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    10 Tips for Smoked Rib Perfection

    Everybody loves a perfectly smoked rack of ribs and with these 10 simple tips from World Champion pitmaster Melissa Cookston of Memphis Barbecue Co. you’ll be turning them out at home in no time!

    I’m known on the competition barbecue circuit and in the media as the queen of whole-hog cooking. While I’ve done extremely well in that category including four world championship titles, I’ve won a whole lot more contests with ribs. Now smoking ribs at home can be a little intimidating at first, once you get a handle on these 10 simple tips, you’ll be smoking up perfect racks each and every time! - Melissa Cookston

    When selecting ribs, there are three different cuts to choose from – baby backs, spare ribs, and St. Louis spare ribs. In Memphis, we tend to prefer the leaner and tenderer baby back ribs rule but in most parts of the country the meatier and more flavorful spare ribs are the cut of choice. At our Memphis Barbecue Co. restaurants we serve spare ribs with the breastbone area trimmed off to create a more uniform rack known as a St. Louis cut.

    Once you have your rack of ribs, flip them over and you’ll notice a shiny thin layer of membrane covering the bones. While many restaurants will leave this on, the membrane is rather tough and will make the ribs chewy when cooked. To remove, simply take a butter knife and insert it between the bone and membrane in one corner of the rack of ribs. Use your fingers to separate the membrane slightly, then grasp the membrane with a paper towel and pull the rest of the membrane from the rib bones. Trim 1 bone from the large end of the ribs and 2 bones from the small end in order to create a consistent sized rack for smoking.

    Once the membrane has been removed, it’s time to pump up the flavor with some seasoning. Simply sprinkle approximately 1 tbsp. of your favorite BBQ dry rub seasoning such as my Memphis Barbecue Co. Ultimate BBQ Rub on each side of the ribs. Also remember that yellow mustard is your friend at BBQ time! A light coat of mustard after seasoning your meat will help tenderize as well as adding some flavor - but you won’t get the “mustard” taste.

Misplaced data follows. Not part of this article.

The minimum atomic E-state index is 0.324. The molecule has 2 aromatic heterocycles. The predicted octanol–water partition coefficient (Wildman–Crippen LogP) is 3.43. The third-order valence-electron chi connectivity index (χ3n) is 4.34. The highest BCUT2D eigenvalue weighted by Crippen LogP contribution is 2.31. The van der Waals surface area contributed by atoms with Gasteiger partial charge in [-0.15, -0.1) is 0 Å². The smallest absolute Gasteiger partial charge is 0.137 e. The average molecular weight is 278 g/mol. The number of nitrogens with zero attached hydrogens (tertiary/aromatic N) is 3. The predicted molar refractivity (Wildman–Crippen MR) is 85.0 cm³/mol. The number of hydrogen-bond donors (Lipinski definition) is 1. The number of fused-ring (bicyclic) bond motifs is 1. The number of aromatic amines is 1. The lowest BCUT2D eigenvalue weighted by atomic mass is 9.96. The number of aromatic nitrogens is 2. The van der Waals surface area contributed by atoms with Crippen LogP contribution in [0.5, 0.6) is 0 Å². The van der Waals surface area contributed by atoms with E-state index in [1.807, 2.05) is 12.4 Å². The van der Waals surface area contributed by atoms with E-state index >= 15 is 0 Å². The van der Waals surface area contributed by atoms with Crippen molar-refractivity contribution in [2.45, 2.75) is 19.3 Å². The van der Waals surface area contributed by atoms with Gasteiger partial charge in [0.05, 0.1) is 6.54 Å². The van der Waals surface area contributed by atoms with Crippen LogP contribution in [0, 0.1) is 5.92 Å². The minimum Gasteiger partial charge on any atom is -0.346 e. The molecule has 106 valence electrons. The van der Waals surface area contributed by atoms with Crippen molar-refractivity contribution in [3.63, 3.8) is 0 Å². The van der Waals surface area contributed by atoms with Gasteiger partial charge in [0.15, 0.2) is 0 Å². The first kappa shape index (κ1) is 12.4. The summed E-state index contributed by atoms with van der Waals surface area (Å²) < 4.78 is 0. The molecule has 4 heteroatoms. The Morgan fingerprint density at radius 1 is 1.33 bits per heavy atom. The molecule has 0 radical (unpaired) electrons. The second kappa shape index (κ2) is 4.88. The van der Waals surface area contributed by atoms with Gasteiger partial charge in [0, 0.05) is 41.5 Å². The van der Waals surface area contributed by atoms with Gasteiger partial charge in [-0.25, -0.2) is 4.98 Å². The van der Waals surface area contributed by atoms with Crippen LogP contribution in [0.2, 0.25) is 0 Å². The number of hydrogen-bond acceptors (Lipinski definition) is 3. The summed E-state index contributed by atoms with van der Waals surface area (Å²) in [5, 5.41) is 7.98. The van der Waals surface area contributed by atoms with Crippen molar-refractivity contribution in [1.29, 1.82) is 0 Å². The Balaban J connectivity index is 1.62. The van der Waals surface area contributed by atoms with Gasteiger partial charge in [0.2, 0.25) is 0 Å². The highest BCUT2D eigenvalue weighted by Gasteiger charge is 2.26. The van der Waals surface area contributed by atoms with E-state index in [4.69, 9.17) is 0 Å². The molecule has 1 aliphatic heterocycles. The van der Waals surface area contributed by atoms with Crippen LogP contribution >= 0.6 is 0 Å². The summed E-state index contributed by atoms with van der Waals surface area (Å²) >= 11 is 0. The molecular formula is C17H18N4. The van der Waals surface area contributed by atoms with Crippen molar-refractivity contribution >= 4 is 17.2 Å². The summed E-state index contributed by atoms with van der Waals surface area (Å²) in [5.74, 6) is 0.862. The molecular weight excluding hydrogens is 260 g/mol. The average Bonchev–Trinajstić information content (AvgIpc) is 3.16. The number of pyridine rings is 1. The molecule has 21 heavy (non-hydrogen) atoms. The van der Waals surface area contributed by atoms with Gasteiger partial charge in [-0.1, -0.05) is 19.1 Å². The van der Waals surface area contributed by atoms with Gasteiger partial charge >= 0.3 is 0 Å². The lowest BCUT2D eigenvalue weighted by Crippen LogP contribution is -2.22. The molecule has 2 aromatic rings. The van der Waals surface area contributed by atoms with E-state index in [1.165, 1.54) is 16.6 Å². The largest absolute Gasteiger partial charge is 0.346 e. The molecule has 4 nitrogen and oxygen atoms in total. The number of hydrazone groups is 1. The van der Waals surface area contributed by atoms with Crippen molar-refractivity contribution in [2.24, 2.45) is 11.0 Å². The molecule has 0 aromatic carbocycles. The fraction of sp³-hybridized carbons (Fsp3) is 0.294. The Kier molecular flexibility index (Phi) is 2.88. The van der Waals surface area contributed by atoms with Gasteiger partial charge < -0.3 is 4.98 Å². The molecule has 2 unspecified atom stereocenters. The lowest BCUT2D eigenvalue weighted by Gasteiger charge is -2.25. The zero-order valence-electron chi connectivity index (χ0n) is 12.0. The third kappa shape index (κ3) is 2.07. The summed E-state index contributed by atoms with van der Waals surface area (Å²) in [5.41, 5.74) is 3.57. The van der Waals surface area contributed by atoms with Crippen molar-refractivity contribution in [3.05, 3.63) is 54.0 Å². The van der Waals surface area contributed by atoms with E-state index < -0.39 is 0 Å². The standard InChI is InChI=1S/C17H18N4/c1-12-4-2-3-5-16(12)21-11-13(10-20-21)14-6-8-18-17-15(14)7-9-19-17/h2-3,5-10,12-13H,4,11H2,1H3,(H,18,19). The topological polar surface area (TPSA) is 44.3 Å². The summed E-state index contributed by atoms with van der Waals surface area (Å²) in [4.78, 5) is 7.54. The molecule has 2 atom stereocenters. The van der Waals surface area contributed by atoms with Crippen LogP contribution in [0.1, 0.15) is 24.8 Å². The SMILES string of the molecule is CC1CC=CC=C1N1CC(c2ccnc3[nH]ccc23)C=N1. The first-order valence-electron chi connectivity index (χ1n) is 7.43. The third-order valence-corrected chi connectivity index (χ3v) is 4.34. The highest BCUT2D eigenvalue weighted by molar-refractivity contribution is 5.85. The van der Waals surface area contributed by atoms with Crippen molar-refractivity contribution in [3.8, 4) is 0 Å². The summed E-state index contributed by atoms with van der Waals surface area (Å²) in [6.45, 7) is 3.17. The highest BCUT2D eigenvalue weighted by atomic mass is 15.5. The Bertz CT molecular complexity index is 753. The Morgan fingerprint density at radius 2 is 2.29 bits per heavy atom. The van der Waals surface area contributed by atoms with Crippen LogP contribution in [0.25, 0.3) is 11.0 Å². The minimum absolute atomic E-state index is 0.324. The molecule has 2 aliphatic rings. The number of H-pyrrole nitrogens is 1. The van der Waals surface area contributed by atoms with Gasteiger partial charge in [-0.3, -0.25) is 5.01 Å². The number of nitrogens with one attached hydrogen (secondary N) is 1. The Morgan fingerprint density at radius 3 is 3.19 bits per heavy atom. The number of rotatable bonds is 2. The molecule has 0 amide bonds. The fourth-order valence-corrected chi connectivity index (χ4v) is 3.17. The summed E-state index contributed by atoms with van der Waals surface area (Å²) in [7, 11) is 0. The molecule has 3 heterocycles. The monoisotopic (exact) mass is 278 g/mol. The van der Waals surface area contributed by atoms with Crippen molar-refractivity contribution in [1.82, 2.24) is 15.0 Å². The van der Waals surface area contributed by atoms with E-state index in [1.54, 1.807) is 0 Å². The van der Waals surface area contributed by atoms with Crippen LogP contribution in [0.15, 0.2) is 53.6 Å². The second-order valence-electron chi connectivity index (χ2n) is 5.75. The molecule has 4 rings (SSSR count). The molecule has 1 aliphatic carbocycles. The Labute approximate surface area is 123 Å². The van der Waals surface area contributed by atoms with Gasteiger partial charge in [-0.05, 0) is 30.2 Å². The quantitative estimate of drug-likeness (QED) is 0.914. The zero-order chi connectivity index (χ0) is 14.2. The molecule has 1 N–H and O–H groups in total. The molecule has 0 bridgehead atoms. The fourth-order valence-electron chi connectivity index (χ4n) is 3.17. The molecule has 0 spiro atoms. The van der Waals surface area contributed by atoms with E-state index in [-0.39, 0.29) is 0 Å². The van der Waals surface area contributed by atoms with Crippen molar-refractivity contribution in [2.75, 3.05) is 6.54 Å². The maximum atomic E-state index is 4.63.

Once the ribs have been seasoned, wrap them tightly in plastic wrap and refrigerate for at least 8 hours. By allowing the ribs to rest in the mustard and dry seasonings, the flavor is able to fully penetrate the meat. When your smoker has come to temperature, unwrap the ribs and re-season with dry rub and mustard.

    While a smoker is the most common way to prepare ribs, almost any grill can be made in to an indirect smoker for longer cooking times. For a charcoal grill, simply build your fire on one side of the grill and cook on the other. Placing a small pan with water or apple juice underneath your food will also help with this effect.

    For most BBQ recipes, I find 250 degrees is a great temperature for smoking at the house. At this temperature, baby back ribs will cook in approximately 4 hours while a St. Louis cut rib will cook in approximately 5 hours.

    When smoking meats such as ribs, the smoking wood you use should be used in moderation, just like salt. Too much smoke will overpower your product. A fruit wood such as apple or cherry is typically the best choice for the backyard cook as you won’t run as much of a risk of overpowering the meat or making it bitter. When your cooker comes to temperature, simply add four chunks of wood to the charcoal for the perfect amount of smoke.

    Ribs benefit greatly from cooking low-and-slow. For cooking times longer than 2 hours, most meat will benefit from wrapping in foil. For example, baby back ribs will take roughly 4 hours while spare ribs will take closer to 5 hours and both should be wrapped after 2 ½ hours. This will help tenderize the meat, and maintain a beautiful color to the product rather than it becoming too dark or black. To wrap the ribs, lay them meat side down on top of a sheet of heavy duty aluminum foil, add flavor enhancers if desired (see some popular additions below), then loosely wrap the ribs so that steam can escape from the packet.

    When wrapping the ribs, feel free to add a light dusting of dry rub seasoning as well as a couple of tablespoons of apple juice, grape juice, or even cola to add a richer depth of flavor and to help achieve that beautiful tenderness you are looking for in the perfect rack of ribs (and despite what you may have heard, “fall of the bone” ribs are overcooked. Look for a rib with a bite that pulls cleanly from the bone and doesn’t take all of the meat with it!).


    If you want to add sauce, only add it during the last few minutes of cooking and allow it to “set” on the meat. Too much heat or adding sauce too quickly will over caramelize the sauce and add that burnt sugar flavor. To sauce, simply remove the ribs from the smoker, carefully open up the foil and allow all of the liquid to drain out. Brush sauce on the bone side of the ribs, then use the foil to roll the ribs over and brush the top side with sauce. Place the ribs back on to the smoker for 15 minutes so the sauce can set and the ribs can tighten up. Remove the ribs from the smoker, allow them to rest for 5 minutes, and apply another thin coating of sauce before serving your perfect rack of ribs!

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